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This year I visited South Africa for the first time. I was apprehensive about the trip after speaking to friends and reading the government travel website, which refers to South Africa as a place of violent crime. I then met a South African who told me several horror stories. Despite all of this, I expected I’d experience a new culture, and hopefully see some animals in the wild. In fact, I ended up with unforgettable experiences, new friends, and memories that have made me obsessed with returning.

The first impact of my trip was to feel, for the very first time in my life, white. I have never been anywhere in my life where the color of my skin made me feel obviously different and labeled me an outsider.

This deeply humbled me. I’ve never given any conscious thought to how any minority might feel in a room of white people. Everyone should have this experience to become more compassionate.

A bench at the District 6 museum.
Heather Markel

My next unexpected experience was to learn about slavery and apartheid. In America, racial tension feels at an all-time high, but nobody sits at a table and talks about it. There’s just anger and awful news stories. In Cape Town, I visited a slave lodge and cried. I had no idea, before this visit, that the horror of slavery, aside from the obvious, is about destroying identities and the possibility of understanding who a person is and where they came from.

I took a free walking tour and visited the District 6 museum and saw the benches “for whites” and “for non-whites”. I still don’t understand how apartheid was possible. What seems more impossible is that I found myself in deep conversations with complete strangers from Zimbabwe, Malawi, Mozambique, and South Africa about the past and future of South Africa. In Africa, people refer to each other as black, white, or colored. The latter is unacceptable in many places but is commonly used in South Africa, which shocked me. We spoke openly about race, poor behavior, government politics, and what people want for the future. I can’t imagine having these discussions with strangers in America, though I hope one day I can.

Planting spinach in a resident's backyard.
Heather Markel

I wanted to learn more, so I spent a day in a township, meeting residents, greeting children, and even planting spinach in a resident’s backyard. I can’t believe how some of the people are forced to live, and how apartheid led to it. Despite this, they have happiness, and they hope to one day have a home with a bathroom instead of an outhouse. I felt embarrassed that I’m lucky enough to want a bigger home, or a second home, in comparison.

I went to church three times. I’m Jewish but found myself loving the music and how the congregation of two different churches welcomed me as a new friend. I’ve always felt like an outsider when I tried to worship back home, so it was a joyful experience to feel so accepted so fast. I decided to volunteer with one of the church groups to feed people in a nearby squatter camp.

A squatter camp in South Africa.
Heather Markel

If I thought a township was humbling, this brought me to my knees. The cycle of the happy child who is abused in early childhood, becomes an angry teenager, and then an inebriated adult angers me. I’m overjoyed to know that others out there feel the same and are doing something to make a difference instead of waiting for the church or the government to take action.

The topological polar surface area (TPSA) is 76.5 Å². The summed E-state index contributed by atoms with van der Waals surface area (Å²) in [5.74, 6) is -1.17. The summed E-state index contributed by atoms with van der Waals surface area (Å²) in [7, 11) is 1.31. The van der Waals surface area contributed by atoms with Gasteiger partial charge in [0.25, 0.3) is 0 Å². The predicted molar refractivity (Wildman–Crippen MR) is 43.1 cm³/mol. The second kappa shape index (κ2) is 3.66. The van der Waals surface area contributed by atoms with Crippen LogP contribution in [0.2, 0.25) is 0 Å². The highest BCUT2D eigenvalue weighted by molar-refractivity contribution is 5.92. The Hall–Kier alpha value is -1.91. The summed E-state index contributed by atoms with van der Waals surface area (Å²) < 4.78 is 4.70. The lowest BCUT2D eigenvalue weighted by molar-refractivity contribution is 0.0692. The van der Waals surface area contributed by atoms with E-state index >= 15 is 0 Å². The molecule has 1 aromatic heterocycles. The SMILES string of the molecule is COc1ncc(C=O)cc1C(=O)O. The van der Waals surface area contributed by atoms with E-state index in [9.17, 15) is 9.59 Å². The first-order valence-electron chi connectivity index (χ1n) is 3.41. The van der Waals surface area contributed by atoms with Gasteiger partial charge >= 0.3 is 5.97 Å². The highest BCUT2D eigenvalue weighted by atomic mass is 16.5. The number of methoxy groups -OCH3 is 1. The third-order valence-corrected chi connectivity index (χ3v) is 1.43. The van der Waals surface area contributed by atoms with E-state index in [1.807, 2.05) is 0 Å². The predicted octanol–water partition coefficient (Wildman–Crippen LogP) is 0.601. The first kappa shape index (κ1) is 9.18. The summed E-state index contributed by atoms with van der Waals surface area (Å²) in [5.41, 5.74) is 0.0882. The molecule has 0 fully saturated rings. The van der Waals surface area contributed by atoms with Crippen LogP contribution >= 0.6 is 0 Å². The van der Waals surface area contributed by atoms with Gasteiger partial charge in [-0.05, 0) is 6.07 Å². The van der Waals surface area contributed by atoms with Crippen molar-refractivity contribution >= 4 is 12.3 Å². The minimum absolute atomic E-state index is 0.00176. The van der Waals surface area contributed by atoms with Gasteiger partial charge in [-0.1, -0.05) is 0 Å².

Acacia trees in Namibia.
Heather Markel

The other part of Africa that changed me is the land. From South Africa, I traveled to Namibia, Botswana, and Zimbabwe by safari truck. I have never seen so much uninhabited land that goes in every direction, as far as the eye can see. Nor have I seen a place that has so many wild animals who are granted as much entitlement to the land as humans. I was struck by the contrast with the overpopulated cities I have spent most of my life in.

A wild rhino in South Africa.
Heather Markel

On this extensive land are animals I’ve only seen behind a fence or enclosure. There are mammals I’ve never heard of with impossibly ornate patterns that look like someone carefully painted each one. Making eye contact with a rhino who was close enough to charge and sensing both his power and his presence took my breath away. Standing mere feet from a giant elephant and not being stampeded was exhilarating. Seeing leopards stalk their prey at Kruger Park, I admired the stealth and beauty of this beast. I’ll never be able to go to a zoo again.

A wild leopard in South Africa.
Heather Markel

As a result of this first trip to Africa, my eyes have been opened to levels of poverty I’ve never gotten so close to. It makes me angry and sad, and it was also one of the first times I felt like I was making a real difference in a community. I also learned about the complexity of the animal poaching issue, which is sickening. My mind races with thoughts about how to further protect the animals and how I might become more involved with this, too.

Getting so many different opinions on apartheid and the current state of affairs, I’ve become more aware that many perceptions are fabricated by false information and misunderstanding. It’s one thing to read fake news, it’s another to speak to different people in the same place on the same issue and hear so many different perspectives about it.

A wild rhino in South Africa.
Heather Markel

South Africa, perhaps more than any other place I’ve yet been, reinforced my belief that it’s important to travel to faraway places. It’s the only way to learn that the news stories you read aren’t always true, and to develop a true sense of compassion and understanding for the world we live in and the people we share the planet with.

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